learning-about-saraswati-450For awhile now, “The Goddess” has been all the rage.

One of the goddesses we love to rage about is Saraswati.

This has alot to do with her job description:  she is the ruler of wisdom, the arts, and music.

Like her fellow gods and goddesses, she’s drop-dead gorgeous. (Always a nice accelerator to deity charisma!)

But who is Saraswati really?

In this article, you’ll get the down-low on her name, her myth, and the philosophies that make her prominent in the Indian pantheon.

Saraswati in the Devanagri Script of India


First, Her Name

Saraswati’s name has lots of meanings—as do most Sanskrit terms!

One of them comes from an Indian creation myth that tells the story about the first thing ever made in the  universe.

Yes, you probably guessed: It was that great, big golden egg, Hiranyagarbha.

As the myth goes, Hiranyagarbha divided into the gods Saraswati and Brahma—who then became water and breath, respectively.

Saras means, “anything flowing or fluid.”

Aligning with her femininity, one of her formal titles is, “She who Flows like Water.”

This water aspect leads us further into the tangle of world myth.


Water & Wealth:  Same, Same

When we identify Saraswati with water, we identify her with wealth.

In Sanskrit, there is a term that combines both meanings: rayi .

The importance of this word is discussed in the 4th century BCE scripture, called the Prashna Upanishad.

But water and wealth are connected to goddesses all over the world.

Think Ma Ganga of the Ganges River, water nymphs; Anuket, Egyptian Goddess of the Overflow;  Nantosuelta, a Celtic river Goddess; etc., etc.

Saraswati is a goddess of wisdom, too, and among goddesses of many traditions, water, wisdom and wealth are all woven together.

This reflects a longtime reality: the insight women have gained from an objective viewpoint outside public life helped guide families to the choices behind good fortune.

This is not unlike the social role priests, priestesses (and grandparents!) play.  If you have a position outside the wheel of money-making and high-stakes social decisions, things can be evaluated more cooly.  Your wisdom can go to the core of things.

Wise women are honored in both East and West.

A Representation of Sophia


Sophia: Wealth and Wisdom

In the Western tradition, the feminine principle of wealth and wisdom is embodied in Sophia 

She is referenced in the Biblical book of Proverbs, verses 9:1-6:

Wisdom [sophia] has built her house;
    she has set up[a] its seven pillars.
She has prepared her meat and mixed her wine;
    she has also set her table.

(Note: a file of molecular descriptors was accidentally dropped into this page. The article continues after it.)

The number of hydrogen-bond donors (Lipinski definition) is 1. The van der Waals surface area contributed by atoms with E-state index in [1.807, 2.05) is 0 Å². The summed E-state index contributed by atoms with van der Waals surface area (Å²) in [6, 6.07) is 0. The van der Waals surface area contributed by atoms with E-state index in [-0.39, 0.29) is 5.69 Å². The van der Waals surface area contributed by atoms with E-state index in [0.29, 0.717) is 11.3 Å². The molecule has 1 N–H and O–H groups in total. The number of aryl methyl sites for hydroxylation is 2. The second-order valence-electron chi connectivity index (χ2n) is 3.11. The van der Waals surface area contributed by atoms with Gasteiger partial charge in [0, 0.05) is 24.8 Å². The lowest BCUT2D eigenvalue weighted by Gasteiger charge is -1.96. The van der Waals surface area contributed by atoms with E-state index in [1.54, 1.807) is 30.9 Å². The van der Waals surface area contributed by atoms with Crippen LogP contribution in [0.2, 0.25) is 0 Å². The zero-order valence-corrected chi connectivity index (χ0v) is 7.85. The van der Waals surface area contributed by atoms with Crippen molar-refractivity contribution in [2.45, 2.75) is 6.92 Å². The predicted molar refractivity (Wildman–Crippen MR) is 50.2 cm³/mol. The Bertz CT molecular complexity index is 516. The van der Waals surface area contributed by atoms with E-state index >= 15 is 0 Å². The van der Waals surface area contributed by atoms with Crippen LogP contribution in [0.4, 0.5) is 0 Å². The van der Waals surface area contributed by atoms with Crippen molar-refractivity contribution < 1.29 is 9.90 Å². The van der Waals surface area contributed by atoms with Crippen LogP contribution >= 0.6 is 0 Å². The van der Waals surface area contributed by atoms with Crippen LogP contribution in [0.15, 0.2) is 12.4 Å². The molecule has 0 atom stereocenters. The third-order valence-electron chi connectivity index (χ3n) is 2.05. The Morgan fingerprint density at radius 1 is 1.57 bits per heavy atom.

She has sent out her servants, and she calls
    from the highest point of the city,
    “Let all who are simple come to my house!”
To those who have no sense she says,
    “Come, eat my food
    and drink the wine I have mixed.
Leave your simple ways and you will live;
    walk in the way of insight.

Wisdom, wealth-making and “saving” roles (like a priest or priestess!) are all apparent here.

Saraswati rendered in a style common to folk art


She is the Word

Saraswati also means “she who has speech,” because saras means “speech,” too.

Think of the water-like flow of thought, or the wisdom-flow of an experienced person’s conversation.

Saraswati’s identity, in this case, is partly related to her evolution from an earlier incarnation, Vac, (vac is the old Indo-European root of our word, “voice”).

In the Vedas, India’s first sacred texts (c. 1800–800 BCE), Vac was a speech goddess.

Vac was important because India’s main early ritual, the agni hotra, (“fire ritual”) depended on mantras being spoken precisely to make the ceremonies function in the magical way they were supposed to.

A Thai Representation of the Creator God, Lord Brahma


The Male-Female Split

As the goddess of learning and the consort of Brahma, Saraswati represents a reversal of a common male-female duality in Hindu myth. 

The active force in the universe appears as female in most iconography—whereas consciousness, which we associate with knowledge, is commonly depicted as male.

The earth goddess, Prakriti (also found in the Vedas), is an example of the more familiar duality.

The feminine Prakriti becomes the universal principle for nature and the relative world of change and action in later Samkhya philosophy.

Pra means “primary, before, or the fulfillment of,” and kriti means “action.”

Prakriti is all power and manifestation in the universe.

In Samkhya, the masculine, Purusha (Prakriti’s fundamental opposite), represents the non-active realm of pure consciousness.

Purusha is the self-reflective quality of emptiness.

Consistent with consciousness as associated with the male principle, Purusha’s original designation in the Vedas was, “First Man.”

The well-known goddess Shakti, who became popular during India’s tantric Middle Ages (7001100 CE) is an example of this familiar duality, too. 

The principle of action, her name literally means “power.”

In later mythology, her descent from the masculine realm of emptiness instigates creation.

Usually, female = action-and-power, and male = inaction-and-being in Hindu myth.

But as Saraswati arises from Hiranyagarbha in the ancient stories, she signifies the reflective side of things through speech and thought (more like the male Purusha and Shiva).

Completing the switch, Saraswati’s counterpart, Brahma, plays creative, active role like Shakti and Prakriti.